Bruno Marchal wrote:
> 
> Le 16-nov.-06, à 13:59, Stathis Papaioannou a écrit :
> 
>>
>> Bruno,
>>
>> I suspect you can talk about God in this way when the subject of 
>> atheism
>> comes up because you live in post-Enlightenment Europe.
> 
> 
> It is a difficult subject, perhaps a bit out of topics or premature, 
> but I do not believe so much in the enlightenment in Europe. It has 
> been a very partial "enlightenment" ...
> 
> 
> 
> 
>>  But if you lived in
>> a certain large English-speaking country where a substantial 
>> proportion of
>> the population believe that God created Adam and Eve 6000 years ago and
>> the dinosaurs died out because they didn't fit on Noah's ark, you 
>> might be less
>> keen to suggest anything that might be construed as supporting theism.
> 
> 
> I live in one of the most catholic country in the world, with some 
> island of atheism, but both catholics and atheists believe agnosticism 
> (which is imo the best scientist methodology)  is a mental disease. 
> Actually atheists are even far more dogmatic than educated christians, 
> but, ok,  indeed few people here would take Adam and Eve for real 
> history.
> 
> 
> But now, I do believe that if today so many people here and there 
> believe "seriously" in religious legends or dogma, this is due to the 
> fact that the scientific attitude in theology has been successfully 
> banished from the academy since a long time. It is because "theology" 
> is no more taken seriously that obscurity and superstition develop 
> itself in the religious realm. Under the (neo)platonist, you have to 
> pass exams in advanced mathematics, astronomy, music before entering 
> the theology field. If we continue to forbid or discourage the 
> rationalist attitude in theology, then unfounded theology and 
> superstition will continue to reign, and ... many will use this to say 
> we have to continue to forbid rationalism in it. I think we should cut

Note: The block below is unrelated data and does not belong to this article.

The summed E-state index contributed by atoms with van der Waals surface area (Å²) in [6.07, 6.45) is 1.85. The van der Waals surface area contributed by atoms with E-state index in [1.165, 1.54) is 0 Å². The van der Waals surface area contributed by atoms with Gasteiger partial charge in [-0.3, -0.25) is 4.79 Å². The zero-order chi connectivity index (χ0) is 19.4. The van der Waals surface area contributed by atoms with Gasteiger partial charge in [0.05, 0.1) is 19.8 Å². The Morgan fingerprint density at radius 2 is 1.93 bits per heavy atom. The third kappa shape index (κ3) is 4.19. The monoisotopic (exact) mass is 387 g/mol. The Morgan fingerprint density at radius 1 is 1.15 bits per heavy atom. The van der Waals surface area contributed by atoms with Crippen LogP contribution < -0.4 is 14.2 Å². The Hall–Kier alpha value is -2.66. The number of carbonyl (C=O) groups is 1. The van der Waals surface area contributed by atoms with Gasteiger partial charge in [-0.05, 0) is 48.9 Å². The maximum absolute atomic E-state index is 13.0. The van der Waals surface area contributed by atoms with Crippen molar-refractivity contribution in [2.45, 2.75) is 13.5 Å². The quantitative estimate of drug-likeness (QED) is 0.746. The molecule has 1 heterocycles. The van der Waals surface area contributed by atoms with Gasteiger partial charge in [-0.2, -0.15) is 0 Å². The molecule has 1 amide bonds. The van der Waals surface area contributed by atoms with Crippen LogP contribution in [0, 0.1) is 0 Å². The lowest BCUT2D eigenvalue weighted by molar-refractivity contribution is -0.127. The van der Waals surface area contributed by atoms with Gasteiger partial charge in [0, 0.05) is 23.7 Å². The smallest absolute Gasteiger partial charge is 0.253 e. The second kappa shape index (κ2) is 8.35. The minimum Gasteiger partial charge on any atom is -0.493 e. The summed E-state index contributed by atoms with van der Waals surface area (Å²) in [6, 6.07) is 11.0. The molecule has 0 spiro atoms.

> that loop. If we don't,  it is because "naturalism" or "physicalism" or 
> "materialism" is the new (fake) religion with new "Gods" like the 
> physical universe (a concept which does not explain a lot, and which is 
> not clear at all once you take the fundamental question seriously, this 
> should be clear with the UDA and any serious reasoning on the mind body 
> problem).
> 
> An honest scientist should admit that we are still very ignorant on 
> most fundamental questions.  Today it is politically correct to be open 
> minded toward any religion and belief system. I think we should on the 
> contrary be more demanding in rigor, in all inquiry fields.
> 
> My father (who was working in the law) told me once that it is much 
> more important to be rigorous in the human science than in exact 
> science.
> Indeed, an error in the exact science leads quickly to a catastrophe 
> (from the rejected paper, to the explosion of the laboratory ...) so 
> that you learn quickly. An error in the human science could lead to 
> millenaries of useless suffering if not longer.
> 
> Do you see what I am trying to say? I understand Colin's feeling of 
> being fed up with religion, I am too. But I react differently because I 
> think that the widespread superstitions really are due to the fact that 
> we are not taking seriously enough the fundamental matters.
> 
> Recall that for me SCIENCE = DOUBT. When I say we should be serious in 
> theology, it means we should develop and encourage that doubting 
> attitude in theology. This is not incompatible with faith. But it is 
> incompatible with any form of blind faith, brainwashings, etc.
> 
> Bruno

I think the difference in attitude is because you take theology to mean a study 
of the metaphysical basis of the world.  This is a very broad interpretation of 
the word.  The "theo" refers to a "God", an immortal person of great power and 
"theism" refers to belief that such a person exists and should be worshipped 
and answers prayers.  I think you will agree that this is so improbable as not 
to be seriously entertained.  Stretching the meaning to encompass all study of 
fundamental metaphysics strikes me as intellectually dishonest; mere 
appeasement of the religious powers that be.

Brent Meeker

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